United Arab Emirates-based ADAB Solutions palms off with promises to launch the First Islamic Crypto Exchange (FICE).
According to their website, the company has completed 6 out of 13 steps on their roadmap to becoming a fully operational ‘Halal’ Crypto Exchange.
Rough expectations of ADAB Solutions are that by 2020 the platform will produce $146 million in daily turnover reaching $4.4 billion per month.
Their estimates are not coming from thin air; according to DailyNews, the Islamic Finance Market has been growing 10%-12% every year for the last ten years and will reach $3.5 trillion by 2020. At the same time in July 2018, Thomson Reuters, an analytics platform, has already estimated its value at $2.3 trillion.
Currently, the company is running an ICO for their ADAB tokens which will be concluded in February 2019. At the moment the price of an ADAB token is $0.1 but the company forecasts an increase up to $11.5 by the end of 2022.
To provide the clients of the exchange with ‘Halal’ only cryptos, ADAB has formed a department specializing in Islamic Finance and Shariah Advisory Board. The exchange has promised not to list tokens related to gambling, exploitation, immoral services, alcohol, tobacco, and Ponzi schemes.
Being a Shariah compliant Islamic finance institution is a matter of debate. First of all, companies need to operate accordingly and prove that their methods fit the Shariah rules.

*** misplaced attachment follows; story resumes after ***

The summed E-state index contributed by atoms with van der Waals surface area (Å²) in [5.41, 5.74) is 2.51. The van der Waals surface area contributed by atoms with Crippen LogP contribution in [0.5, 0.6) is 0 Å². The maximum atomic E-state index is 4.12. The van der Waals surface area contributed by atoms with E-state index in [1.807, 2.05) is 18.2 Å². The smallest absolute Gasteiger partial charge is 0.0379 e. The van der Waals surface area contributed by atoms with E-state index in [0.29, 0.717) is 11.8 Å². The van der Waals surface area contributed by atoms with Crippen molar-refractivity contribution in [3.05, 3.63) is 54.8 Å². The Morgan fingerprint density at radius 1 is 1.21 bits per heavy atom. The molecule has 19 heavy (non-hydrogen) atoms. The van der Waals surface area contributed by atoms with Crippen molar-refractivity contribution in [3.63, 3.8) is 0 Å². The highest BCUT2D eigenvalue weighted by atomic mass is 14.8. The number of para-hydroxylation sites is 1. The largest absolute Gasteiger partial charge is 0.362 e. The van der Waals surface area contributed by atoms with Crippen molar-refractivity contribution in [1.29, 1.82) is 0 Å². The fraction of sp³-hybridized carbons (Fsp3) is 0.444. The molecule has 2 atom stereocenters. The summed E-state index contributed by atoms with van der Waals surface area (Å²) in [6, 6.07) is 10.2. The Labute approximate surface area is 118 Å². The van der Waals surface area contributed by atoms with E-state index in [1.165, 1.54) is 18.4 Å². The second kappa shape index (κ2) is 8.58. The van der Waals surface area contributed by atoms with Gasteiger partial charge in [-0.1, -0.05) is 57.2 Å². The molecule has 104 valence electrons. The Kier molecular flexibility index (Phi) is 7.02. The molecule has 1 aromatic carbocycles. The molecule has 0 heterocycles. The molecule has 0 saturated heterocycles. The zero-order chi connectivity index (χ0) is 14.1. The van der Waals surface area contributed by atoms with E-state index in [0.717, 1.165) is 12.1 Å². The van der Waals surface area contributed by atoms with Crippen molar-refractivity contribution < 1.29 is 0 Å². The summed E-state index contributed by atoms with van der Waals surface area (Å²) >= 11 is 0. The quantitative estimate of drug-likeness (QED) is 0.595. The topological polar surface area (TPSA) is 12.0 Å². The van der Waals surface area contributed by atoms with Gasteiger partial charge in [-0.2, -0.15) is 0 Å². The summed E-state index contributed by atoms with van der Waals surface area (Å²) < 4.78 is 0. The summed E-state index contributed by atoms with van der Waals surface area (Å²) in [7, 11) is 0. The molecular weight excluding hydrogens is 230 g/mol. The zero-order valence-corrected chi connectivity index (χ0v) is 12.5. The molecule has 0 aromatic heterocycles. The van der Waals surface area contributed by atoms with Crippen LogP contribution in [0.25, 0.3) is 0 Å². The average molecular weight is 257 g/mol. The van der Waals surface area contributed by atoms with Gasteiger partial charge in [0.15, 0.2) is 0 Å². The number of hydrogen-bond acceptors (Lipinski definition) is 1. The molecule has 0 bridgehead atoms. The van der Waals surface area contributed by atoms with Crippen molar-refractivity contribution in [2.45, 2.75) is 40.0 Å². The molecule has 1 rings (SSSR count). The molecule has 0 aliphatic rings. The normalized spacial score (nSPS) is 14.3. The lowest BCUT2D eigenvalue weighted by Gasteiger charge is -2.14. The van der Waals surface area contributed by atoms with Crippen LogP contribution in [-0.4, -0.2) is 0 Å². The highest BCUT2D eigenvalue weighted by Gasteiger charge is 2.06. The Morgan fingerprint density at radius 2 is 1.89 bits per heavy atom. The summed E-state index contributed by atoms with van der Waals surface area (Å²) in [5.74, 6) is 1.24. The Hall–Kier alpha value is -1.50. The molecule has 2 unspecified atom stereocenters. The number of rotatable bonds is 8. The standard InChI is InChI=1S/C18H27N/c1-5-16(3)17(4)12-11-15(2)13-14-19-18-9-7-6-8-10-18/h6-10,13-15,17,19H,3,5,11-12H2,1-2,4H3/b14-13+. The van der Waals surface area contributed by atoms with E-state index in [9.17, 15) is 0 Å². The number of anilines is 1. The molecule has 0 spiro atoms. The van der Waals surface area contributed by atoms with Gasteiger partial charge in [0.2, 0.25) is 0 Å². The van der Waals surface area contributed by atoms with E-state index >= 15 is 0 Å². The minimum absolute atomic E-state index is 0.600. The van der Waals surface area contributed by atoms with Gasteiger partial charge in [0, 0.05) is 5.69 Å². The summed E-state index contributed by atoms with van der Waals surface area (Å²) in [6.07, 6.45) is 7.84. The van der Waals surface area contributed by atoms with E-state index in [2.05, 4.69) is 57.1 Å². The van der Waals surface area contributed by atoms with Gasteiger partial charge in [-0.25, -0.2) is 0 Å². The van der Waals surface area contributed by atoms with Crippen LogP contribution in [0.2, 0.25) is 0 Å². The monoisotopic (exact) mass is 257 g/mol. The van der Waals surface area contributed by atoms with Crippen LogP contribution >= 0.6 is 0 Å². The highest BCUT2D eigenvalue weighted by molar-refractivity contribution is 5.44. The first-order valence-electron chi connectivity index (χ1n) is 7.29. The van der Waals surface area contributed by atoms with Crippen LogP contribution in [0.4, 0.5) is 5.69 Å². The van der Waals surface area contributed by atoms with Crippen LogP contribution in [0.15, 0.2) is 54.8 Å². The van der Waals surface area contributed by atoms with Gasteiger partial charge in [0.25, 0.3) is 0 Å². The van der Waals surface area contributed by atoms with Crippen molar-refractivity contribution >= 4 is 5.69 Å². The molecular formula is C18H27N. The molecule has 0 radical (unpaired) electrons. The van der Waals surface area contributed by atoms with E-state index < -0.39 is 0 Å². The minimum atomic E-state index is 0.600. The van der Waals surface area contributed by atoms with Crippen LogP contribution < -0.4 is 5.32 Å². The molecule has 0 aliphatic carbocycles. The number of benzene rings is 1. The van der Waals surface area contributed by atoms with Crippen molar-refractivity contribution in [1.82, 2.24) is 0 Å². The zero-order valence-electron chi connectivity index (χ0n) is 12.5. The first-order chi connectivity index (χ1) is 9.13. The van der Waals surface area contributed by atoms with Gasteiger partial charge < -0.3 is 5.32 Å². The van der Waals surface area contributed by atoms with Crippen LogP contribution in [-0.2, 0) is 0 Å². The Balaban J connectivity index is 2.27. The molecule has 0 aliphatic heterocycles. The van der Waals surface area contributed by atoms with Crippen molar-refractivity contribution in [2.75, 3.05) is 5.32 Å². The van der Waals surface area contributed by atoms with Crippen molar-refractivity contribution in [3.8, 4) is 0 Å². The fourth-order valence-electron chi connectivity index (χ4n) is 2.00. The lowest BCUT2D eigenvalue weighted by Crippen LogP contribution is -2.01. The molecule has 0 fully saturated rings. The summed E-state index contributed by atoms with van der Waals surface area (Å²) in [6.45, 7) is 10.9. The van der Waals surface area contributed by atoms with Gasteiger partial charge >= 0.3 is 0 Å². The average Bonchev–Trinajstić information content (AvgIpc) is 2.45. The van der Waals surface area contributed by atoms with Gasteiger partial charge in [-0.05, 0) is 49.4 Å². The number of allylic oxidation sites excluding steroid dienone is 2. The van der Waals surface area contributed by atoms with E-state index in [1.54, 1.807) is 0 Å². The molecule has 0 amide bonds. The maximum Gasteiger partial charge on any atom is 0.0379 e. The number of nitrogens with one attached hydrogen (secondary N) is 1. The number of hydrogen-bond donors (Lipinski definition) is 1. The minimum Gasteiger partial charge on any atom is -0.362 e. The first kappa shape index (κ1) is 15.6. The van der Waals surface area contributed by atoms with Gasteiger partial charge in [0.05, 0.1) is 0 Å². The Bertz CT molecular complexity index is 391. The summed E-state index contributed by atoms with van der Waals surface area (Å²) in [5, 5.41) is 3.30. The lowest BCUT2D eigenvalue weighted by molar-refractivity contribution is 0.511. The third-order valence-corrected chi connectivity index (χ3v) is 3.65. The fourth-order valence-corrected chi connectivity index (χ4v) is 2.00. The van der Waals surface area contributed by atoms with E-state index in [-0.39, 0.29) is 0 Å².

iHodl reached to Mr. Burak Erdir, the Business Development Director at Menapay which works on an Islamic Finance compliant payment solution for MENA region.
“Distinct rule of Islamic Finance is that you can’t make money from money. Meaning that when a token is bought it is not fitting to Islamic Finance if this token gains more value by itself,” said Mr. Erdir.
Basically, the Shariah-compliant tokens should not be used for gaining profit from the changing prices, but serve purposes of an investment utility for their owners. Investors benefit from the shared revenue only.
“The methods of generating revenue with tokens do not include any interest gaining. This money is interest-free. Large sums of money are held in baskets of gold, different fiat currencies, and liquid real estate assets. The nature of the blockchain technology and the revenue-sharing nature of tokens are parts of the commitment to the Islamic finance compliance approach. Any P2P transaction witnessed by two parties is considered to be compliant with Islamic jurisprudence, so long as there is no financial interest within that system,” - he explained.
He also underlined that there aren’t many ‘Halal’ tokens, and mentioned without naming them that the existing ones are either poorly executed or plain scams that don’t even have proper teams.
So who decides what is ‘Halal’ and which project complies with Islamic finance rules?
Mr. Erdir explains that there is actually an authority for that. The Shariyah Review Bureau checks and approves applicable projects issuing a Sharia Certificate. After such certification, the reliability depends on how projects reach out to people and whether they are able to prove that their methods indeed fit the Shariah rules.
“...many things can be said [to challenge the Islamic Finance complience], it is important to answer them correctly and obtain necessary certificates from such associations,” Mr. Erdir commented.
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